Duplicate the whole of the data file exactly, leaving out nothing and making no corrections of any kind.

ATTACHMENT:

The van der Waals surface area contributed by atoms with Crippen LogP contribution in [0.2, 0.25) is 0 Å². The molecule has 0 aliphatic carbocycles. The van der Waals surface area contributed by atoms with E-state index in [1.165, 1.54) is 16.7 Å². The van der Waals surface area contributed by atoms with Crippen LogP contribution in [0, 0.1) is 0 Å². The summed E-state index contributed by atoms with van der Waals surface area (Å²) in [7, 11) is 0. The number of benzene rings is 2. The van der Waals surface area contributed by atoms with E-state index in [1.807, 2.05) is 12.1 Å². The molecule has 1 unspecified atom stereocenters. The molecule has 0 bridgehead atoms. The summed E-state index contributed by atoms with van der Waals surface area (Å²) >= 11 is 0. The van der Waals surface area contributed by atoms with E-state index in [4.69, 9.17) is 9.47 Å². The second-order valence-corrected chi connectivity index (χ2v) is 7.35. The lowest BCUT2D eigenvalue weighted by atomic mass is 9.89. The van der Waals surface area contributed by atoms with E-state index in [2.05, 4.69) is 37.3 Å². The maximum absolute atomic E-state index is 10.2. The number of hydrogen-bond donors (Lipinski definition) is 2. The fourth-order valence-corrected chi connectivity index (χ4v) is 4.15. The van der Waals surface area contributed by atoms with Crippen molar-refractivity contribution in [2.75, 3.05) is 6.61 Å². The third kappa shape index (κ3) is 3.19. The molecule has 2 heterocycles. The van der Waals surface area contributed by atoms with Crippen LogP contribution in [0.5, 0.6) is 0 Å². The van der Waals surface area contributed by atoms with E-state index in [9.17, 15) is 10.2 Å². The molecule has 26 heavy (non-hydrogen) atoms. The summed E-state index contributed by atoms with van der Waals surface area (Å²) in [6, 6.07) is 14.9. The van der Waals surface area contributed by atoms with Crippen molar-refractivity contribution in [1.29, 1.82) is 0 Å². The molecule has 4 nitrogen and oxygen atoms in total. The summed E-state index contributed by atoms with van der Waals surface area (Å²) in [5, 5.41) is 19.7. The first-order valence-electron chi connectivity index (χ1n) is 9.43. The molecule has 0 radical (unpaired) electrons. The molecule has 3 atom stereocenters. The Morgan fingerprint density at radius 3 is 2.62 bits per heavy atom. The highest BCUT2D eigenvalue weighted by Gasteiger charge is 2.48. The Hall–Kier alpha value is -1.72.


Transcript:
The van der Waals surface area contributed by atoms with Crippen LogP contribution in [0.2, 0.25) is 0 Å². The molecule has 0 aliphatic carbocycles. The van der Waals surface area contributed by atoms with E-state index in [1.165, 1.54) is 16.7 Å². The van der Waals surface area contributed by atoms with Crippen LogP contribution in [0, 0.1) is 0 Å². The summed E-state index contributed by atoms with van der Waals surface area (Å²) in [7, 11) is 0. The number of benzene rings is 2. The van der Waals surface area contributed by atoms with E-state index in [1.807, 2.05) is 12.1 Å². The molecule has 1 unspecified atom stereocenters. The molecule has 0 bridgehead atoms. The summed E-state index contributed by atoms with van der Waals surface area (Å²) >= 11 is 0. The van der Waals surface area contributed by atoms with E-state index in [4.69, 9.17) is 9.47 Å². The second-order valence-corrected chi connectivity index (χ2v) is 7.35. The lowest BCUT2D eigenvalue weighted by atomic mass is 9.89. The van der Waals surface area contributed by atoms with E-state index in [2.05, 4.69) is 37.3 Å². The maximum absolute atomic E-state index is 10.2. The number of hydrogen-bond donors (Lipinski definition) is 2. The fourth-order valence-corrected chi connectivity index (χ4v) is 4.15. The van der Waals surface area contributed by atoms with Crippen molar-refractivity contribution in [2.75, 3.05) is 6.61 Å². The third kappa shape index (κ3) is 3.19. The molecule has 2 heterocycles. The van der Waals surface area contributed by atoms with Crippen LogP contribution in [0.5, 0.6) is 0 Å². The van der Waals surface area contributed by atoms with E-state index in [9.17, 15) is 10.2 Å². The molecule has 26 heavy (non-hydrogen) atoms. The summed E-state index contributed by atoms with van der Waals surface area (Å²) in [6, 6.07) is 14.9. The van der Waals surface area contributed by atoms with Crippen molar-refractivity contribution in [1.29, 1.82) is 0 Å². The molecule has 4 nitrogen and oxygen atoms in total. The summed E-state index contributed by atoms with van der Waals surface area (Å²) in [5, 5.41) is 19.7. The first-order valence-electron chi connectivity index (χ1n) is 9.43. The molecule has 0 radical (unpaired) electrons. The molecule has 3 atom stereocenters. The Morgan fingerprint density at radius 3 is 2.62 bits per heavy atom. The highest BCUT2D eigenvalue weighted by Gasteiger charge is 2.48. The Hall–Kier alpha value is -1.72.